BY Kerry Eleveld
April 08 2010 5:55 PM ET
Although the effort to pass the Employment Non-Discrimination Act this year has been declared dead by Capitol Hill insiders on occasion, signs of life are starting to emerge. Strategists say a smooth and successful vote in the House could give the bill momentum in the Senate, where securing the votes is still an uphill battle but not impossible.
Lawmakers expect the bill — which would prohibit employment discrimination on the basis of a person’s sexual orientation or gender identity — to get a vote in the House Education and Labor Committee sometime in the next several weeks, with a floor vote coming shortly thereafter.
“There’s no barrier to getting it to the floor,” said Rep. Jared Polis, who sits on the committee. “I would expect that it would be scheduled within a week or two of coming out committee.”
In fact, a source with knowledge of the process said the floor vote was likely to be scheduled first at which point the committee vote would then be coordinated to precede it by about a week.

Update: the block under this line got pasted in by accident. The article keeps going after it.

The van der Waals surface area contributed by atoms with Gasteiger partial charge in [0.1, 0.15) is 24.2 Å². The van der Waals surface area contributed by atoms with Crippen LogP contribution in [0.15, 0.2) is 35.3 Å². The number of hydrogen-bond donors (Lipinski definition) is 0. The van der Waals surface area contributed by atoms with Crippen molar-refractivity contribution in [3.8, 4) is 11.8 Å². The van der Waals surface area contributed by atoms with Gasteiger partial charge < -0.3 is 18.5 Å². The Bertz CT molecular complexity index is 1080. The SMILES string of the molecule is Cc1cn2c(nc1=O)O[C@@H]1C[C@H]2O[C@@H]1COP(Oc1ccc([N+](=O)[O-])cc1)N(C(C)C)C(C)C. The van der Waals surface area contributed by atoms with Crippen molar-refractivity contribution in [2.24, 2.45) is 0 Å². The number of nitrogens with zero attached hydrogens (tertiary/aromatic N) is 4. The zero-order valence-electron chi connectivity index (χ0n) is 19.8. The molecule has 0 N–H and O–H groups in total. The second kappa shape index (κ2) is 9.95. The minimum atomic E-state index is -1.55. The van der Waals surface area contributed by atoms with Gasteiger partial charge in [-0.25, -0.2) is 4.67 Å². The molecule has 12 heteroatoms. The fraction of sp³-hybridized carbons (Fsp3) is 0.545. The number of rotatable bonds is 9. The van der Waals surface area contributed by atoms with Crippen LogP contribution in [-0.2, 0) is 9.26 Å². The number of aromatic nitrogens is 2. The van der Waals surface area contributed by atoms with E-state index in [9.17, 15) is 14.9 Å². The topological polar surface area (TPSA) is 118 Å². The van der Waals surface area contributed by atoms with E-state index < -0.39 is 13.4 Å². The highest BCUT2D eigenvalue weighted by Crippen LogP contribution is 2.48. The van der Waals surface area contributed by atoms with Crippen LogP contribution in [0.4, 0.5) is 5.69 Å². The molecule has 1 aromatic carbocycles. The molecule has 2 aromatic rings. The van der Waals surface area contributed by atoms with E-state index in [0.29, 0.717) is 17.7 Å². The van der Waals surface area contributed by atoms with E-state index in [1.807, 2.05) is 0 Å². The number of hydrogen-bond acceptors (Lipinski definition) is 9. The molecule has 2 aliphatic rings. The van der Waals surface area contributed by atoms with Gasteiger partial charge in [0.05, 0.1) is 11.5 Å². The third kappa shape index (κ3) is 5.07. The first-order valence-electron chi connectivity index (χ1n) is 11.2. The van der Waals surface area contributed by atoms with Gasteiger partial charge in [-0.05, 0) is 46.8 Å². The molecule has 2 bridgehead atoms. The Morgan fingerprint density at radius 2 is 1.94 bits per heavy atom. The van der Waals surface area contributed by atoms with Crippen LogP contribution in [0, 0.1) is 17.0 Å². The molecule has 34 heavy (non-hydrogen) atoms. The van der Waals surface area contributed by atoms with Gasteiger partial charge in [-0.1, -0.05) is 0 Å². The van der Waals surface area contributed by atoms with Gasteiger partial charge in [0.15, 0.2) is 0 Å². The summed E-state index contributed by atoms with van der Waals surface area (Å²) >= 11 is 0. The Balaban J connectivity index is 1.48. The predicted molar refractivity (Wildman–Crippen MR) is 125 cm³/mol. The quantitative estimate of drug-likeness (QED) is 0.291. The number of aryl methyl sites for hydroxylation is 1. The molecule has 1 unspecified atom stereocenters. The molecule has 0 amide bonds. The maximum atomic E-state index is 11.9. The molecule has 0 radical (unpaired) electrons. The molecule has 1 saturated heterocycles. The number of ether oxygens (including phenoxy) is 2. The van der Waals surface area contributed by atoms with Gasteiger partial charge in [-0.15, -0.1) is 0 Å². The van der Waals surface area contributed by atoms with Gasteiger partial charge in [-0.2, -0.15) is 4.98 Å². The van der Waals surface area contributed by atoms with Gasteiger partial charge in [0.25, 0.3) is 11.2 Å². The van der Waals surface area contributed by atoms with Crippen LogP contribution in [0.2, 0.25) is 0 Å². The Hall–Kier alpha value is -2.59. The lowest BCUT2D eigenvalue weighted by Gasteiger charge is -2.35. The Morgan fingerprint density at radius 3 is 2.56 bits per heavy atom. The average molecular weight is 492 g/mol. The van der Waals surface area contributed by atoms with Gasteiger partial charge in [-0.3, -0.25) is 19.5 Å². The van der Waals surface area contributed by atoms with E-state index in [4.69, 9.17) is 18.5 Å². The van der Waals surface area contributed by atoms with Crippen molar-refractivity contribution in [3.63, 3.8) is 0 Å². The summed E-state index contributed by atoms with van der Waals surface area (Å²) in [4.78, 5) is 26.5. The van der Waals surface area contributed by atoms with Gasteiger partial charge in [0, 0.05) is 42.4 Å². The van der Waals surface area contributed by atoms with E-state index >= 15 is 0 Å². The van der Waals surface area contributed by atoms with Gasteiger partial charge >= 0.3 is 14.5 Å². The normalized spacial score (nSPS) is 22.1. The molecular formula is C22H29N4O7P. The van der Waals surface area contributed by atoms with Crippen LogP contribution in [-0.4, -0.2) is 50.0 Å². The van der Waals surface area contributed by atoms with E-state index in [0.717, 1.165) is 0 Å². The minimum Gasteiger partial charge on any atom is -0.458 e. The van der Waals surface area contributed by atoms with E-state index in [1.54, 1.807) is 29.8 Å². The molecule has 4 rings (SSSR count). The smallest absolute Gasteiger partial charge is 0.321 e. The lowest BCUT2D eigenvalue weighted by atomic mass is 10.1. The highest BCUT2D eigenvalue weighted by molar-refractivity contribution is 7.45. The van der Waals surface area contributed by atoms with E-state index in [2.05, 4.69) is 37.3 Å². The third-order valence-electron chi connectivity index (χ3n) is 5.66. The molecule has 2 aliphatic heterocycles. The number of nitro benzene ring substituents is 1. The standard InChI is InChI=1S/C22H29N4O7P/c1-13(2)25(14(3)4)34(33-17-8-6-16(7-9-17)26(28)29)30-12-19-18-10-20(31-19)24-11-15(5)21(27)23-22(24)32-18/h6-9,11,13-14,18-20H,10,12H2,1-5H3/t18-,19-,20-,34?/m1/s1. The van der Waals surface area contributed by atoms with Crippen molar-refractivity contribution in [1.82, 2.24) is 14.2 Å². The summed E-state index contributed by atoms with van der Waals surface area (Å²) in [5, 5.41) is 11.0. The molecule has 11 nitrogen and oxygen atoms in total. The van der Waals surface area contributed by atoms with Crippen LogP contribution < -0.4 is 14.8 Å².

The source said that representatives Barney Frank, Tammy Baldwin, and Polis would undertake an informal vote count (known as a “whip count” in Hill patois) upon returning from recess on April 12 and, assuming the numbers look good, majority whip Jim Clyburn would launch an official whip count while the Democratic leadership worked on scheduling a floor vote. The legislation, H.R. 3017, has 198 cosponsors in the House.
Allison Herwitt, legislative director for the Human Rights Campaign, was optimistic about the prospect of passage in the House and said the two votes were being scheduled tightly together so that those who oppose the bill would have only a narrow window in which to organize.
“We are confident that as the caucus looks at where the vote count stands, we will have the support we need to pass a fully inclusive ENDA,” she said.
But Herwitt also acknowledged that the Senate poses more hurdles than the House for multiple reasons.
“We still need to continue to do education in the Senate around the gender identity language,” she said, adding that House members were much more proficient on the issue.
She also singled out the Senate’s process as an equal challenge:
“Moving a freestanding bill, regardless of whether it’s LGBT or any
other progressive bill, is fraught with danger based on the ability of
any one senator to go down to the floor and muck up the process.”
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